steping up - hopefully

Discussion in 'The Basics, Starting Out' started by blazer_man3, Nov 9, 2003.

  1. blazer_man3

    blazer_man3 New Member

    Nov 9, 2003
    Hello everybody, new hear so dont expect to much - lol. Looking at a new weatherby accumark L/H action in 270 wtby mag. with 26" barrel. thinking of topping it with either Kahles or Swarovski 8x56 illum. reticle. A lot of low light shooting. The rifle sells for approx. $1300.00 and scopes are in the $1100.00-$1300.00 range. I have to wonder if I might be spending to much for "out of the box stuff". I have been limiting myself to 300-350 yard shots and feel I need to move up to 500-600 yards. I will probably use this setup just as much for hunting as shooting varmitsand targets. Deer, antelope, and elk (probably limited to 300-400 yards). I cant afford to shoot alot so I think I can deal with the 270's recoil. Wanted to make sure tho I got something that didnt give it up after 300-400 yards. would this be the way to go or am I losing track of something better? I really appreciate any advice that you good ol boys would care to throw at me.
  2. BBQ Warrior

    BBQ Warrior Member

    Oct 13, 2003
    I have personally seen a savage 300 WSM (short mag of course) in a $500 rifle outshoot a 270 WbyMag at 300 yards. and as far as recoil goes the 270 WBY has just as much as any of the 7mm mags except the RUM & STW. And the 300WSM along with the 300Win Mag and the 300 Wby only have 4 more pounds of recoil.

    As far as ammo goes you can just about buy 2 boxes of 300WSM for what 1 box of Weatherby 270 will cost. Also your options when it comes to ammo coices is better with the .308 dia projectiles.

    Just my personal opinion. I would go 30 caliber or even 7mm to chuck a bigger piece of copper.
  3. Dave King

    Dave King Well-Known Member

    May 3, 2001
    I'd tend to agree with where BBQ Warrior is headed... Leave the Weatherby alone, they're nice looking rifles and have a flat trajectory but neither of these attributes is essential. One significant key to long range and general accurate shooting is time behind the rifle (shots downrange)....this generally leaves the hard recoil and barrel burners out of the equation for many folks.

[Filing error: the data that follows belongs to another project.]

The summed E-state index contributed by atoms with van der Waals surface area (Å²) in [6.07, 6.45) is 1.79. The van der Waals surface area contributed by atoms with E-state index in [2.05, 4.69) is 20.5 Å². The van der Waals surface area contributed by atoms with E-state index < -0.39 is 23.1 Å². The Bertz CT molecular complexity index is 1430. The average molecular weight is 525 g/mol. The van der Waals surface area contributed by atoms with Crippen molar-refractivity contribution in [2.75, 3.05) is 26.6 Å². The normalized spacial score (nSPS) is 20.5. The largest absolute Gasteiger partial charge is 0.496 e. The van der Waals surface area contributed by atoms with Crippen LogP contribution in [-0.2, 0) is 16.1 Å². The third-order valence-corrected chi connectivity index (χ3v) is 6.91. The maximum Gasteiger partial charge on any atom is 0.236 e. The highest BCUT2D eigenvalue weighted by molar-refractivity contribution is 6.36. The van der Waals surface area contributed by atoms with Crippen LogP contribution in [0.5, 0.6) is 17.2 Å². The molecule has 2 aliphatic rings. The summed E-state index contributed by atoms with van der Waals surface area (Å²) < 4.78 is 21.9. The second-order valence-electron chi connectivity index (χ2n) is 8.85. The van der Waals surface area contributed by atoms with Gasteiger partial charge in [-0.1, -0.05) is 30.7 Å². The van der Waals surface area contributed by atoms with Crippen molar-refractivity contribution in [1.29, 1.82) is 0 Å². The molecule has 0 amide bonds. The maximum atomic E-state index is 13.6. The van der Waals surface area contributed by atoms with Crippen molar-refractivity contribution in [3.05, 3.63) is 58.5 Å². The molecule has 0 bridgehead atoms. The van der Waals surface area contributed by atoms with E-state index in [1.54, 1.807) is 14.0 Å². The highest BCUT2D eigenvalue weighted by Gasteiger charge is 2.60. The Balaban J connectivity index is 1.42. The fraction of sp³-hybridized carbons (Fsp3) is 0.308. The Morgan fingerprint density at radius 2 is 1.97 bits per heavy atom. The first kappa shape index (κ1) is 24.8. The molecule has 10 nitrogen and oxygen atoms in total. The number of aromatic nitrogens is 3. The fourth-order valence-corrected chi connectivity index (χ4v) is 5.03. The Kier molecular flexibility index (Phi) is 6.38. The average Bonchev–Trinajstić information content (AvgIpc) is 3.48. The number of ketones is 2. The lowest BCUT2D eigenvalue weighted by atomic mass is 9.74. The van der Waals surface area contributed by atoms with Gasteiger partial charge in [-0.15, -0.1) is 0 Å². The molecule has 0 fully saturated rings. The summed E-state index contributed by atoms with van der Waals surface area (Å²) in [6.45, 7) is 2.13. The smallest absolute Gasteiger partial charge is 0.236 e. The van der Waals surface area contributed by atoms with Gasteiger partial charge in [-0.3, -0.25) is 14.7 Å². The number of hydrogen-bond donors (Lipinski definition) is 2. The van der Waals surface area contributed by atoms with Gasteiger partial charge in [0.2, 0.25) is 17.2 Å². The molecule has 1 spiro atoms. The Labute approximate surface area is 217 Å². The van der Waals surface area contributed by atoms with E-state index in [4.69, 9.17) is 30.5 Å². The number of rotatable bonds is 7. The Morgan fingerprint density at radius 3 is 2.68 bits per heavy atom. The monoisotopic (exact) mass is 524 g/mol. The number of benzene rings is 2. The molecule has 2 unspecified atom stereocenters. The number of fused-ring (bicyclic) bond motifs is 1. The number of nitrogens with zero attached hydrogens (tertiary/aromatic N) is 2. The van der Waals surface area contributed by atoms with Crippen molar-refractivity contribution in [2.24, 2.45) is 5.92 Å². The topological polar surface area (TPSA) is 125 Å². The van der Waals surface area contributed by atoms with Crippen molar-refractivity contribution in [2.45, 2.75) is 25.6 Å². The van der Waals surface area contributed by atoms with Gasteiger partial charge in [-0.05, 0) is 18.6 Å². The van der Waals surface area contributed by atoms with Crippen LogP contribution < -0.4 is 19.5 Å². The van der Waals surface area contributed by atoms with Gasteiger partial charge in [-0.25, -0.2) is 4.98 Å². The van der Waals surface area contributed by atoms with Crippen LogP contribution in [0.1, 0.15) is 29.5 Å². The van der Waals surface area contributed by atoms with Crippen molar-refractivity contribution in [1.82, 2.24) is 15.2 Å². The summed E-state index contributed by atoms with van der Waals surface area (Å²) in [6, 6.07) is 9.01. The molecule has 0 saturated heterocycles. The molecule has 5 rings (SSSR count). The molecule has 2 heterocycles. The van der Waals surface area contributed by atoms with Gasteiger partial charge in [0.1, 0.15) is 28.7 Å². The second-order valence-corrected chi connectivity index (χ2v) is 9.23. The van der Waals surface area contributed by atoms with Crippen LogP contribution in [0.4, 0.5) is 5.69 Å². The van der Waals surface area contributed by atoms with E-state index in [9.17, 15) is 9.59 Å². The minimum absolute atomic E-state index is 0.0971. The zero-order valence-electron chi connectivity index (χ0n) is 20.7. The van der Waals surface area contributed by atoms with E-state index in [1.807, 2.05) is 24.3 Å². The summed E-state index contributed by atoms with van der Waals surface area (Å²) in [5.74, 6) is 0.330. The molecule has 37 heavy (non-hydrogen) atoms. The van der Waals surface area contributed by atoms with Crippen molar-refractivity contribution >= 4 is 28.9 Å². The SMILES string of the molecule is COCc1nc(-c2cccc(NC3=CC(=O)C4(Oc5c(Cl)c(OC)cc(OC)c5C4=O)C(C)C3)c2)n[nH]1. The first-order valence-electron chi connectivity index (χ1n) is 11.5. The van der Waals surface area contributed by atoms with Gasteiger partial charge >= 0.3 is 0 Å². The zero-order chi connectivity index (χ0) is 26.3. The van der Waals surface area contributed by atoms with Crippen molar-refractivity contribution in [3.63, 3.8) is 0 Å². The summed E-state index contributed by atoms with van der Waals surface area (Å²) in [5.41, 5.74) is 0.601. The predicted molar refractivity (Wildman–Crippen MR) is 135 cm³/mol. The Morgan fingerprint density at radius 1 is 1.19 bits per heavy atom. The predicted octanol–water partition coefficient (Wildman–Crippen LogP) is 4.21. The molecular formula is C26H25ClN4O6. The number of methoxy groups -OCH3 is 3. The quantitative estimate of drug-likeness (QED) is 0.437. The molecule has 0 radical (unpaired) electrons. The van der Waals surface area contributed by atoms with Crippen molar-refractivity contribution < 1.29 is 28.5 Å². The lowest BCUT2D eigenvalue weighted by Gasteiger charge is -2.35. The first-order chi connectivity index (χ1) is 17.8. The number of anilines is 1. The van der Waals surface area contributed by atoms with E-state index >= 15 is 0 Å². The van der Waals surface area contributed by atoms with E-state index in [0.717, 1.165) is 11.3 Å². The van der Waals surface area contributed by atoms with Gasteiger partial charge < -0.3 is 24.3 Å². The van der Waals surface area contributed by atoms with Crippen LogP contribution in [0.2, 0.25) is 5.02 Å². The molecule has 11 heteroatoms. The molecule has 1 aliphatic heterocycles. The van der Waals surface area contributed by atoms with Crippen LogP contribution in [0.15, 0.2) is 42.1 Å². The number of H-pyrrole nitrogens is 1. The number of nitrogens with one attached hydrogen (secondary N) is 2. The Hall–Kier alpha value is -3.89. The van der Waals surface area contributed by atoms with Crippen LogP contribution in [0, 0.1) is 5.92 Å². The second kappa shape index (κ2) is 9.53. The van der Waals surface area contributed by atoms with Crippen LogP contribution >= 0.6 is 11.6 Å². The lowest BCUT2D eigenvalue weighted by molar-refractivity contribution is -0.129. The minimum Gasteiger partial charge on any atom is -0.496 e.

Optics is important and it appears you're ready to shell out for good glass...I'd make sure those scopes have decent turrets that are easy to use (I'm not one for holdoff marks and prefer to adjust the scope to the desired yardage).

    For shots to 350 yards (still chip shot range for a seasoned long range practitioner) and to 650 yards for that matter a non-magnum will be fine (deer size game...probably not moose or elk).

    But a rifle for lesser money and shoot it, if it's not accurate enough you can have it tuned up and still be under (probably) the initial outlay for the unproven Weatherby rifle. Get good rings and bases and stick with good optics (they're transferable to a new rifle).

    A Remington Varmint type in 308 or Sendaro in 300 Magnum would be my first choices, they can be tuned and rebarreled easily. The Savage rifles (I can't bring myself to buy a Savage) are reportedly very accurate and have trigger upgrades available.

    Better to have lots of practice with a 308 and get the bullet exactly where you want it than to have less practice with a more potent chambering and miss your mark a little.

    My 2 cents.
  4. jb1000br

    jb1000br Well-Known Member

    Jul 8, 2003
    I repeat what dave and BBQ said...also--the sendero is pretty sexy for half the price of the wby. also the tikka continental and new T3 varmint. yes the savages are ugly, but much potential--unless you must buy the weatherby to keep up an image, i wouldnt.